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2012 is shaping up to be the year of payments transformation

2012 is shaping up nicely to become remembered as the year when banks started reviewing their cash management and payment platforms to gain the upper hand in customer engagement and brand loyalty. During 2011 more than 200 global banks replaced their payment solutions. Why? Well, according to a recent survey, 76% of corporations that switched banks did so because of poor service or system restrictions.

So it seems likely that by the end of 2012, it will be seen as a year of payments transformation. Corporate banking is widely regarded as being of strategic importance to most global banks. In fact independent research by IBID suggests that 64% of banks plan to invest significantly in these areas, so it seems reasonable to expect quite a few system replacements by the end of the year.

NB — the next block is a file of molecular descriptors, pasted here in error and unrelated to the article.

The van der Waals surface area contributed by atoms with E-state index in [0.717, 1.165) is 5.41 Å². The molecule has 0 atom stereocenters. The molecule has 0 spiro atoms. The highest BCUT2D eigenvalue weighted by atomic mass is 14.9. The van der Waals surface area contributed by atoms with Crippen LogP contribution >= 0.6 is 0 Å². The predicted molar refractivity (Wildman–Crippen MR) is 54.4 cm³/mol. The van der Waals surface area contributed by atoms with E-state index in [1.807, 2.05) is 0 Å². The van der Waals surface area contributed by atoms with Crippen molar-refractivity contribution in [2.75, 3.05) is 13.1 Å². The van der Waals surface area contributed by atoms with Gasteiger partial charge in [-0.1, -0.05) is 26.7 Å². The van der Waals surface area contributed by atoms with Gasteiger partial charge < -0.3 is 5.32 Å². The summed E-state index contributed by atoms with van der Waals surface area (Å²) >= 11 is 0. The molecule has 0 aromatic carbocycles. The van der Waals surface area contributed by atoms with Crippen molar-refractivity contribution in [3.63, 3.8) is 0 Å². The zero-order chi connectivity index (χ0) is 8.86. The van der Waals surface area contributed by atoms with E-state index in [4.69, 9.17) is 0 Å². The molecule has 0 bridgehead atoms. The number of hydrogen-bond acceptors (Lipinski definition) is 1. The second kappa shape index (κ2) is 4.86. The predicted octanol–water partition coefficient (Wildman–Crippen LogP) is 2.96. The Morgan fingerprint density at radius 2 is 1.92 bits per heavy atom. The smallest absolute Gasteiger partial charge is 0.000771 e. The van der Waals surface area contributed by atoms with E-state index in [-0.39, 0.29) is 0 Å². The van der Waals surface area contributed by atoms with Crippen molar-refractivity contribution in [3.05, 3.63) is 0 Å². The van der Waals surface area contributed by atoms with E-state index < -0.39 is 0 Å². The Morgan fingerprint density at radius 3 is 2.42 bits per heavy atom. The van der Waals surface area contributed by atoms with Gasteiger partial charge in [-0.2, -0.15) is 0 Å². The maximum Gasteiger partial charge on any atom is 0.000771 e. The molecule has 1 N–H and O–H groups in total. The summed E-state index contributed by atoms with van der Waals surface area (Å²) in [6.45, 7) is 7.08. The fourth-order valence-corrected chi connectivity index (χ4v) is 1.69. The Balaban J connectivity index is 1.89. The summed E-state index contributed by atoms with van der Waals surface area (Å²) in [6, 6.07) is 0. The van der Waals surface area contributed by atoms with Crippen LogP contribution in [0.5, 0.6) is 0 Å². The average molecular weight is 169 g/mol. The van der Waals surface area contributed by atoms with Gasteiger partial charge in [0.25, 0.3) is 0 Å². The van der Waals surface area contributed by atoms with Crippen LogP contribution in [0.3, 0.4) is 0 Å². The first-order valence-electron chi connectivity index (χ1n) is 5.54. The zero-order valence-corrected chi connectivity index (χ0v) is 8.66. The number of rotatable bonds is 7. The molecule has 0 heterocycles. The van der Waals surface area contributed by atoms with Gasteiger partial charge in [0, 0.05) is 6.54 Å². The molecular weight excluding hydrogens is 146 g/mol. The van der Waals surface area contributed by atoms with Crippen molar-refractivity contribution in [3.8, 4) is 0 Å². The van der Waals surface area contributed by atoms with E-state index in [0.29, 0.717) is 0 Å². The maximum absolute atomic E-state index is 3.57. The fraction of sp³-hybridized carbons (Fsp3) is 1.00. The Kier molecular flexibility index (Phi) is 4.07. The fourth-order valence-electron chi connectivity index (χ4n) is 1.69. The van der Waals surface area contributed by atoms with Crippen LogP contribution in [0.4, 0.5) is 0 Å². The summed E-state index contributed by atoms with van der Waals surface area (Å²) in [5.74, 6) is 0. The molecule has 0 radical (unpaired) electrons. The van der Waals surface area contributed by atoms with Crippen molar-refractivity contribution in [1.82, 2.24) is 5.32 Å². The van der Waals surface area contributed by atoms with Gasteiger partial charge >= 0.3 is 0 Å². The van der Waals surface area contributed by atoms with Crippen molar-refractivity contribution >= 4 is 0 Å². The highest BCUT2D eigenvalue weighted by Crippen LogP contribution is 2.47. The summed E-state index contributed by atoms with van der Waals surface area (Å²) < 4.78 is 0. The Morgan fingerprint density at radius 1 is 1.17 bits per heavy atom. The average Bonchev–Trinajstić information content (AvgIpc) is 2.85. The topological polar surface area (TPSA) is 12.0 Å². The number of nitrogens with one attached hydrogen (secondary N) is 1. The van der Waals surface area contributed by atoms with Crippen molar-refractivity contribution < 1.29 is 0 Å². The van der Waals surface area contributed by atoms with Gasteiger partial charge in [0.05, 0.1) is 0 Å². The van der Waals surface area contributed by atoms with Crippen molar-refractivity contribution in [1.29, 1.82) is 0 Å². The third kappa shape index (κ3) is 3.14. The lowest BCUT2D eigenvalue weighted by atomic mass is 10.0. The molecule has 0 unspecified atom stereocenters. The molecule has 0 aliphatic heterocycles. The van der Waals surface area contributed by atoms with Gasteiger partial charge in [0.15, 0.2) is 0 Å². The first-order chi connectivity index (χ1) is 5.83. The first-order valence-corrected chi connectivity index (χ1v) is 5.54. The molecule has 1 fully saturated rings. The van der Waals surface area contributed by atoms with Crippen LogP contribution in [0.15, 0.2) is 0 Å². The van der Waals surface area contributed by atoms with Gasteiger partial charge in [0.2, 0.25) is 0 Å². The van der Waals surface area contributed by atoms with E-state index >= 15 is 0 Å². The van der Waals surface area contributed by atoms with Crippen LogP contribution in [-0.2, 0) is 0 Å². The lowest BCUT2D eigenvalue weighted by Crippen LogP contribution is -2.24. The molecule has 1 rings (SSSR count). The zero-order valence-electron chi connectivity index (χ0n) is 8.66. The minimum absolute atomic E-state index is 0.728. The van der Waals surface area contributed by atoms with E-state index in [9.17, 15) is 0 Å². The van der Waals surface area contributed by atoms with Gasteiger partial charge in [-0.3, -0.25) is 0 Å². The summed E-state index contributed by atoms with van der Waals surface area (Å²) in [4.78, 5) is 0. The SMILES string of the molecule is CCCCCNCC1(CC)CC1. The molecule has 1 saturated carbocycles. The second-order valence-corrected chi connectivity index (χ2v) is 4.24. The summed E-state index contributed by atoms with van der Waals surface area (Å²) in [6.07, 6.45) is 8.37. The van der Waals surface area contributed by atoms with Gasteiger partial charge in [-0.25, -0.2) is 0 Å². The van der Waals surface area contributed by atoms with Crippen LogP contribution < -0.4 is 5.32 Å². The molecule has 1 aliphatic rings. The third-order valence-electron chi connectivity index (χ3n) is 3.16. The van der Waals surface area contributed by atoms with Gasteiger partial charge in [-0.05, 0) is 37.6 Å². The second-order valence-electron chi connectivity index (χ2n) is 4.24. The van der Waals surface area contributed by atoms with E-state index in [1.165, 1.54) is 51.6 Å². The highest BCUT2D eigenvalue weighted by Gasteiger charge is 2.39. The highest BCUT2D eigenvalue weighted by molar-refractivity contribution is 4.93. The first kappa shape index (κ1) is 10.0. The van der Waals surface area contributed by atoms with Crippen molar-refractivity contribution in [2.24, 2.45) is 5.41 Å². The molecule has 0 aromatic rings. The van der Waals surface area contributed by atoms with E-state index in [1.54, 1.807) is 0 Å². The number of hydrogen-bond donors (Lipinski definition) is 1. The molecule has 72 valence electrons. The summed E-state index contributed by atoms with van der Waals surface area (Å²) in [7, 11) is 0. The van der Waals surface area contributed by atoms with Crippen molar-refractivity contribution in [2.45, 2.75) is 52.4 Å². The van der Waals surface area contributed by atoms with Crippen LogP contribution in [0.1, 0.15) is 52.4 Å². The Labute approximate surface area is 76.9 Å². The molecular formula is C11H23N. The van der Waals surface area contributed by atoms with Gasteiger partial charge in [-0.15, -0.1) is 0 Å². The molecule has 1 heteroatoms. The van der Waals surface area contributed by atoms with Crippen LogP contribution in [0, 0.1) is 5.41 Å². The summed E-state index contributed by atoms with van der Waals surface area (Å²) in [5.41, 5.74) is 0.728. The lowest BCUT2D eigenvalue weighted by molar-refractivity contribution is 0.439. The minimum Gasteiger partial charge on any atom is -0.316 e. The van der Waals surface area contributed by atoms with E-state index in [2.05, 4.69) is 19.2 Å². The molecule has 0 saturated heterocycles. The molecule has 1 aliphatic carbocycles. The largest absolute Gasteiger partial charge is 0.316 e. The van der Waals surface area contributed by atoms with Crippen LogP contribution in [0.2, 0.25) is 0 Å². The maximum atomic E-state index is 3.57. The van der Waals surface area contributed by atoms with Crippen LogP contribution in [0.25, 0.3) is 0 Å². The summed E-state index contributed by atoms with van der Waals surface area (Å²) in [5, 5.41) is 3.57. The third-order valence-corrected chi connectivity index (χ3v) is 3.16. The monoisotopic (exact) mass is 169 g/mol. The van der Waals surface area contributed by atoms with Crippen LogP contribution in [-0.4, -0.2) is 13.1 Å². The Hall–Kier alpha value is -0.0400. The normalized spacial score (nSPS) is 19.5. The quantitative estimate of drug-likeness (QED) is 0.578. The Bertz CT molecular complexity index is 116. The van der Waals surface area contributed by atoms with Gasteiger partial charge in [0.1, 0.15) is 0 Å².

Some banks have already invested heavily to build world-class solutions; others have worked closely with technical partners to build online portals that combine rich functionality with an engaging user experience. Some have yet to wake up to the new age and they will have a lot of catching up to do to meet rising customer expectations.

So what do corporate customers actually want from their banks? The list is potentially endless, but functional requirements fall into three broad categories: improved customer service, improved solution usability and improved access to critical information. In essence, banks need to give their corporate customers easy access to accurate and timely information so they can save money and earn revenue. Let’s see if the next six months sees this happen.

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Comments: (1)

Samarth Shekhar
Samarth Shekhar - SixThirty Ventures - Amsterdam 14 May, 2012, 15:16Be the first to give this comment the thumbs up 0 likes Craig, interesting post; I am keen to understand the split of these 200 banks who replaced their payment systems in 2011, in particular how many in Europe. 2012 could certainly be the year of payments transformation in Europe given SEPA will drive at least large and medium banks to a decision to build/buy/outsource.